Preparing for the future with our campus


Being a senior comes with a lot more responsibility, whether you like it or not. All of a sudden you find yourself swamped with school work along with trying to get your resume together, getting your profile on LinkedIn looking professional, contacting old connections and alumni all while searching for jobs. It all happens faster than you think.

There will always be people who are “behind the ball” or “on the ball” in life. During senior year you see a lot of that. Back in October, the Career Services held a career fair in College of Business and Economics building for all Radford University students. Some students had their resume critiqued and ready to go when asked on the spot, while others found themselves a little behind. Many more students probably did not even attend, thinking they would get another chance to go in the spring. Getting ahead of the game is always best, but luckily there is still time if you have not.

For those of you who do not know, Career Services is located in Walker 275. The Career Services office is available to students for many reasons. If you still do not know which major you want to pursue, they are the people who can help you. As a senior, you gain much more appreciation for them as your time here at RU starts dwindling down.

Career Services is extremely committed to helping the students here at RU. They send out countless weekly emails informing the students about any on-campus events, such as resume critics, career fairs, alumni relation functions and much more. Walk-ins are encouraged, but they also have a lot of helpful information on their website. Services is not the only resource for students to use when trying to improve their resume or get advice. The College of Humanities and Behavioral Sciences held a networking event with RU alumni the Friday of Homecoming/Alumni weekend. Some students were informed about the event when graduate students came to speak in their classes. The requirements for the networking event included a mandatory training session about two weeks prior to the actual event.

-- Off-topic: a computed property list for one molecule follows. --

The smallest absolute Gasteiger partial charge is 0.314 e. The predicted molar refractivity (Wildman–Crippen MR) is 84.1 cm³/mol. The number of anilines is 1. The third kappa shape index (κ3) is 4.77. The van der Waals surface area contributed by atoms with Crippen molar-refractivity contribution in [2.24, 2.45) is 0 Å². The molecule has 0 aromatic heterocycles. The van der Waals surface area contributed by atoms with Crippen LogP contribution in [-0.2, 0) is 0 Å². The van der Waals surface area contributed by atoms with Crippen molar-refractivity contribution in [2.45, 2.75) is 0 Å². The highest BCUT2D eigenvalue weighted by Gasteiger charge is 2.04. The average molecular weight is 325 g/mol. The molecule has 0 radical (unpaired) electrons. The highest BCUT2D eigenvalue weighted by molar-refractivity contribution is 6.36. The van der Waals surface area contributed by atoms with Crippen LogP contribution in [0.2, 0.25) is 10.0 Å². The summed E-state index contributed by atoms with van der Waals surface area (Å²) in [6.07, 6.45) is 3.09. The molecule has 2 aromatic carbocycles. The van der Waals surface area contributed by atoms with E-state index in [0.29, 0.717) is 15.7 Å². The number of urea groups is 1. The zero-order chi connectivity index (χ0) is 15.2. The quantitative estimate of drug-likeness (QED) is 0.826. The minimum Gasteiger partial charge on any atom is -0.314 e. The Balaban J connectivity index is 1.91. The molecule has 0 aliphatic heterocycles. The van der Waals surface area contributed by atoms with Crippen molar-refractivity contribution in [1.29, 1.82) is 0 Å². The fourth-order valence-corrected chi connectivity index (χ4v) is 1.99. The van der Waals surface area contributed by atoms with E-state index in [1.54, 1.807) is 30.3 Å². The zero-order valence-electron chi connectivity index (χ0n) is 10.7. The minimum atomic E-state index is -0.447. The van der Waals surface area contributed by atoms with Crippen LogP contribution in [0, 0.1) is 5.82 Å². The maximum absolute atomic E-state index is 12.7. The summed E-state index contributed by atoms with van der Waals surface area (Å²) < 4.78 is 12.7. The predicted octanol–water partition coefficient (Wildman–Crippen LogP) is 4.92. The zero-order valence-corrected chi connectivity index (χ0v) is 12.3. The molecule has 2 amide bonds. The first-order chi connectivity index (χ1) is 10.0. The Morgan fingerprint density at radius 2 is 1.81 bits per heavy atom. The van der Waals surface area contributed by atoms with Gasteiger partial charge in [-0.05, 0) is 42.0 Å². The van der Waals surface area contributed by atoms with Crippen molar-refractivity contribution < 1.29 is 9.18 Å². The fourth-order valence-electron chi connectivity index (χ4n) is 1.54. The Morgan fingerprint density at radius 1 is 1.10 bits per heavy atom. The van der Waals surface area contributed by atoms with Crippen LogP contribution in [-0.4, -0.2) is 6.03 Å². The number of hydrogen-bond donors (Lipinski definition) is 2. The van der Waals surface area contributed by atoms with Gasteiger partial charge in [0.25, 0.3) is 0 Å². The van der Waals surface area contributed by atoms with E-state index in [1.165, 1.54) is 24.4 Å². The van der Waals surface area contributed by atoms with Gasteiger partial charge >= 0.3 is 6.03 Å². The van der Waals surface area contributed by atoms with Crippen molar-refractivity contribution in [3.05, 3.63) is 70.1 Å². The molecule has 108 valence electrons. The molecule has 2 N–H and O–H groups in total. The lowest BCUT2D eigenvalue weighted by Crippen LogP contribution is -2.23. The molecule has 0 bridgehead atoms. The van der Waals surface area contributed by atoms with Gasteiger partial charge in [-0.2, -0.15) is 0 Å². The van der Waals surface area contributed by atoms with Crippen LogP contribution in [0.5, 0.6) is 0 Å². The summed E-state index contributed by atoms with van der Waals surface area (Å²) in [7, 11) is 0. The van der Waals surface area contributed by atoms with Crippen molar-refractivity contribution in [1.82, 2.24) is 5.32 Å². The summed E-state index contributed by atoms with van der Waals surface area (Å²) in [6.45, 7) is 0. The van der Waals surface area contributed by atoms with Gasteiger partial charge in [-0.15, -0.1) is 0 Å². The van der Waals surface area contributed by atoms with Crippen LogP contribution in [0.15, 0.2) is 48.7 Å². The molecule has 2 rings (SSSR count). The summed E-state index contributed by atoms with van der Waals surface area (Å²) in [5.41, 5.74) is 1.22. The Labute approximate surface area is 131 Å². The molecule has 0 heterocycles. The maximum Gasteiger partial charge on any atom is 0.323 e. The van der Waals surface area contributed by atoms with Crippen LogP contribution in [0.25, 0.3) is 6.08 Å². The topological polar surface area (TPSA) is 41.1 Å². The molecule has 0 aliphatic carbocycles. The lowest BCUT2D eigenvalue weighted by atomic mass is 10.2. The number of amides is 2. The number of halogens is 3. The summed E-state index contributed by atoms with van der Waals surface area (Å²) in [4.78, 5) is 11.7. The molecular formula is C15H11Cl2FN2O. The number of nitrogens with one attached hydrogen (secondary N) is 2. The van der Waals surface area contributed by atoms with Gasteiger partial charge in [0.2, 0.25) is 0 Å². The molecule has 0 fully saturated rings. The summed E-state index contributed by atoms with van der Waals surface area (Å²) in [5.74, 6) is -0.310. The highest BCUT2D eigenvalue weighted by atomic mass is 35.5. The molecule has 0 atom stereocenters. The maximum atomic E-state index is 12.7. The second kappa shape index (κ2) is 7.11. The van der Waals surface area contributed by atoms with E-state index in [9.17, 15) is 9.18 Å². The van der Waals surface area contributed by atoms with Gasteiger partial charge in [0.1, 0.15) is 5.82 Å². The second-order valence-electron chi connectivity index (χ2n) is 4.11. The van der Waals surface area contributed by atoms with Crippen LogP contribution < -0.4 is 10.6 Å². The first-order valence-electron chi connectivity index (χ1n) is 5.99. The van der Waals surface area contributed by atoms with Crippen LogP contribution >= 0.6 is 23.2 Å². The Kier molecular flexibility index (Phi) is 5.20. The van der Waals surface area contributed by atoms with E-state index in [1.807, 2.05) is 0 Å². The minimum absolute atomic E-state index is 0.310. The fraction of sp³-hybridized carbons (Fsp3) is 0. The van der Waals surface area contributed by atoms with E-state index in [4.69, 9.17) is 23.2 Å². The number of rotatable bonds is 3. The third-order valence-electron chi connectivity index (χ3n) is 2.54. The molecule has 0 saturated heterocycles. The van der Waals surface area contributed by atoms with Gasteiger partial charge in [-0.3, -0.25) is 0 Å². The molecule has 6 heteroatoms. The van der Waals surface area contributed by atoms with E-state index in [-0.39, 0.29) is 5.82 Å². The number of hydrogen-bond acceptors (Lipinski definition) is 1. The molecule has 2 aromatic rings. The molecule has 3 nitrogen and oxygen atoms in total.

Lisa Coty, the president of Coty Connections Inc., a company that specializes in Social Media Marketing, was the guest speaker for the training session. Coty shared her opinion of the most important rules to consider when networking. Then she discussed how to give a proper “elevator speech,” which is the 30 second pitch you give to a company about yourself. In this speech, you share what you studied,  your plan for after school and what you would personally bring to that particular company. Coty made each student rotate with one another to practice their elevator speech for a timed 30 seconds. For many of the students it was their first time giving any sort of speech and by the end of the session everyone felt a little bit more confident about their speech.

The COBE also held a resume critiquing session a couple weeks ago with complimentary food and drinks as an incentive for students to attend. The turnout was not as good as they were anticipating, which was easy to sense when I went to get mine critiqued. They kept offering me food and saying, “Please, are you hungry? Take some food.” The graduate assistant also informed me that not as many students showed up as they were expecting.

Many students do not take advantage of these wonderful resources the university has to offer. A unique aspect about RU we all can agree on is the compassion the faculty members show for their students. They have a lot of concern for the success of their students and this is a prime example of it.